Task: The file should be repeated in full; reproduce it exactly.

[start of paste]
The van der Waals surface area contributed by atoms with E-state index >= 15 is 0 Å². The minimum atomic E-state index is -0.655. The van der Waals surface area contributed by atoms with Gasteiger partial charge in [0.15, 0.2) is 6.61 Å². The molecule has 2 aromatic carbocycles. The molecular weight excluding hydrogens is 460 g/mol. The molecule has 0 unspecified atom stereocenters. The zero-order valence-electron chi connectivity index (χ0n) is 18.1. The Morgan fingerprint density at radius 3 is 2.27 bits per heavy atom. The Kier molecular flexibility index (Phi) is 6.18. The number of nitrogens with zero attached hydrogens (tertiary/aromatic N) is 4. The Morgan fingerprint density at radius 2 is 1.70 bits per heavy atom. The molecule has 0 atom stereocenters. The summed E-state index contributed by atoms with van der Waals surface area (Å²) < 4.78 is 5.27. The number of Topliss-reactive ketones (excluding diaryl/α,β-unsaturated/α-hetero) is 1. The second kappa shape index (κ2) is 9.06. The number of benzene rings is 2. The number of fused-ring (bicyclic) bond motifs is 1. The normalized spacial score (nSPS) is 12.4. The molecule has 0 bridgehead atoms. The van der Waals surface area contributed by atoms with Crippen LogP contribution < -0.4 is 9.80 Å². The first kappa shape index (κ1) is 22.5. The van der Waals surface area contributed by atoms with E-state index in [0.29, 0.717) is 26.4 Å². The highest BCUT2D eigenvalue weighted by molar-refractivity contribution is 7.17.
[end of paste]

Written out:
The van der Waals surface area contributed by atoms with E-state index >= 15 is 0 Å². The minimum atomic E-state index is -0.655. The van der Waals surface area contributed by atoms with Gasteiger partial charge in [0.15, 0.2) is 6.61 Å². The molecule has 2 aromatic carbocycles. The molecular weight excluding hydrogens is 460 g/mol. The molecule has 0 unspecified atom stereocenters. The zero-order valence-electron chi connectivity index (χ0n) is 18.1. The Morgan fingerprint density at radius 3 is 2.27 bits per heavy atom. The Kier molecular flexibility index (Phi) is 6.18. The number of nitrogens with zero attached hydrogens (tertiary/aromatic N) is 4. The Morgan fingerprint density at radius 2 is 1.70 bits per heavy atom. The molecule has 0 atom stereocenters. The summed E-state index contributed by atoms with van der Waals surface area (Å²) < 4.78 is 5.27. The number of Topliss-reactive ketones (excluding diaryl/α,β-unsaturated/α-hetero) is 1. The second kappa shape index (κ2) is 9.06. The number of benzene rings is 2. The number of fused-ring (bicyclic) bond motifs is 1. The normalized spacial score (nSPS) is 12.4. The molecule has 0 bridgehead atoms. The van der Waals surface area contributed by atoms with Crippen LogP contribution < -0.4 is 9.80 Å². The first kappa shape index (κ1) is 22.5. The van der Waals surface area contributed by atoms with E-state index in [0.29, 0.717) is 26.4 Å². The highest BCUT2D eigenvalue weighted by molar-refractivity contribution is 7.17.